Members of the Dolphin Wahoo Advisory Panel have noted a shift to targeting Wahoo due to a decline in the Yellowfin Tuna fishery in recent years. For the past 3 out of 5 years, Wahoo landings have exceeded what will be the new recreational sector annual catch limit. To help avoid triggering accountability measures that could shorten the Wahoo season from its currently open year-round status, Amendment 10 includes an action to reduce the current bag limit of Wahoo from 2 fish to 1 fish per person/day, reducing landings by an estimated 27.1%. Another action would establish a vessel limit for Wahoo, with options ranging from 2 to 8 Wahoo per vessel, reducing landings ranging from approximately 30% to 2% respectively.
“Dolphin and especially Wahoo are the life blood of the charter industry in southern North Carolina. A proposed limit cut would drastically reduce business for the charter fleet,” wrote Captain Cameron Guthrie with Marlin Fever Sportfishing in Morehead City, North Carolina. “Our fall Wahoo fishing not only helps sustain our business but adds a big boost to our local economy after the summer tourist season has ended.”
Currently, there is a 20-inch fork length minimum size limit in place for Dolphin off the coasts of South Carolina, Georgia and the east coast of Florida. There was support for applying a minimum size limit along the entire Atlantic coast and increasing the minimum size limit, measures that are not currently being considered in Amendment 10.
As Director of the Dolphin Research Program, Dr. Wessley Merten also recommended expanding the Dolphin Wahoo Fishery Management Plan to include the Gulf of Mexico, requiring circle hooks, and establishing an International Dolphinfish Working Group. Expanding the Fishery Management Plan to include the Gulf of Mexico and actively working with other nations to better manage Dolphin was also encouraged by the Guy Harvey Ocean Foundation, among other recommendations.
Some charter captains also encouraged the Council to wait before taking action in order to consider data collected through the new Southeast For-Hire Electronic Reporting Program. Implemented on January 4, 2021, the program requires federally permitted for-hire captains to submit trip-level reports on a weekly basis.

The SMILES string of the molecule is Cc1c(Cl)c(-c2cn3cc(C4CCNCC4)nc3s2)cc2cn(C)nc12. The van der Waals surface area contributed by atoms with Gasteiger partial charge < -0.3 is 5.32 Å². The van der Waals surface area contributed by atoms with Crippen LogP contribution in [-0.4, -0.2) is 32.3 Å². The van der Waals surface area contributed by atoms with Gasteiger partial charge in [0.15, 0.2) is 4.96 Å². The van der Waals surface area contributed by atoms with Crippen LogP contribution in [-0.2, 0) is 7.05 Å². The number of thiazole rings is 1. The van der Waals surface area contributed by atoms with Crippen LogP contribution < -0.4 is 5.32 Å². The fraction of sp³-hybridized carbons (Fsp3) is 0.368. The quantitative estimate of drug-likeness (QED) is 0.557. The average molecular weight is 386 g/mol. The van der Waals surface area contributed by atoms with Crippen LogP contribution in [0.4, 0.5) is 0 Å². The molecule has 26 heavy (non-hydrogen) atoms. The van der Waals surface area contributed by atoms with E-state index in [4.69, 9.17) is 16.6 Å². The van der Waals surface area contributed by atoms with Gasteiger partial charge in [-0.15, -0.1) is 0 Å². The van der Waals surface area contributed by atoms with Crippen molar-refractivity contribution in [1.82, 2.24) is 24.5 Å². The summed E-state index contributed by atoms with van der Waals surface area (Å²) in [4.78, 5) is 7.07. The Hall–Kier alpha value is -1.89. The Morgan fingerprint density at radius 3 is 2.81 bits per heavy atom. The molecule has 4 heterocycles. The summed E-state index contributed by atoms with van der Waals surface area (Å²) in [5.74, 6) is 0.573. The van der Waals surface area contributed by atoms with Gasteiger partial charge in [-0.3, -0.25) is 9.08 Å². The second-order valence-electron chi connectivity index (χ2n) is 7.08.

A complete list of all online comments for Dolphin Wahoo Amendment 10 is available from the Council’s website at: https://safmc.wufoo.com/reports/dolphin-wahoo-amendment-10-comments/
The Council will consider public comments as it continues working on Dolphin Wahoo Amendment 10 during its March 1-5, 2021 meeting that will be held via webinar. The Council is scheduled to approve the amendment for submission to the Secretary of Commerce during its June 2021 meeting. The Council is also currently scheduled to begin an amendment to address the longline fishery in September of this year.
Management Measures Proposed in Amendment 10 to the Dolphin Wahoo FMP
- Update the Acceptable Biological Catch and revise Annual Catch Limits for Dolphin and Wahoo largely based on updated recreational landings estimates (from MRIP).
- Modify allocations between the recreational and commercial sectors for both species based on the new ABC and ACL values.
- Revise recreational Accountability Measures to allow for temporary reductions in bag limits, vessel limits, and/or the season should the sector ACL be projected to be met for Dolphin and temporarily reduce the bag limit, reduce the length of the season, or implement a vessel limit for Wahoo to prevent the sector ACL from being exceeded (post season).
- Remove the Operator Card requirement for for-hire and commercial federal Dolphin Wahoo permit holders.
- Allow possession of limited quantities of Dolphin or Wahoo onboard commercial vessels with trap, pot, or buoy gear onboard.
- Reduce the recreational vessel limit for Dolphin.
- Alternatives range from 30 to 54 fish per vessel with additional alternatives to have the reductions apply only off the east coast of Florida, off the coasts of NC, SC and GA, or along the entire Atlantic coast.
- Reduce the bag limit for Wahoo to 1 fish per person and implement vessel limits for Wahoo ranging from 2 to 8 fish per vessel.
- Allow filleting of Dolphin at sea north of the NC/VA line onboard for-hire vessels. This last action comes at the request of the Mid-Atlantic Council and for-hire captains in the Mid-Atlantic and New England regions. Remember that the Dolphin Wahoo Fishery Management Plan applies to federal waters along the entire Atlantic coast.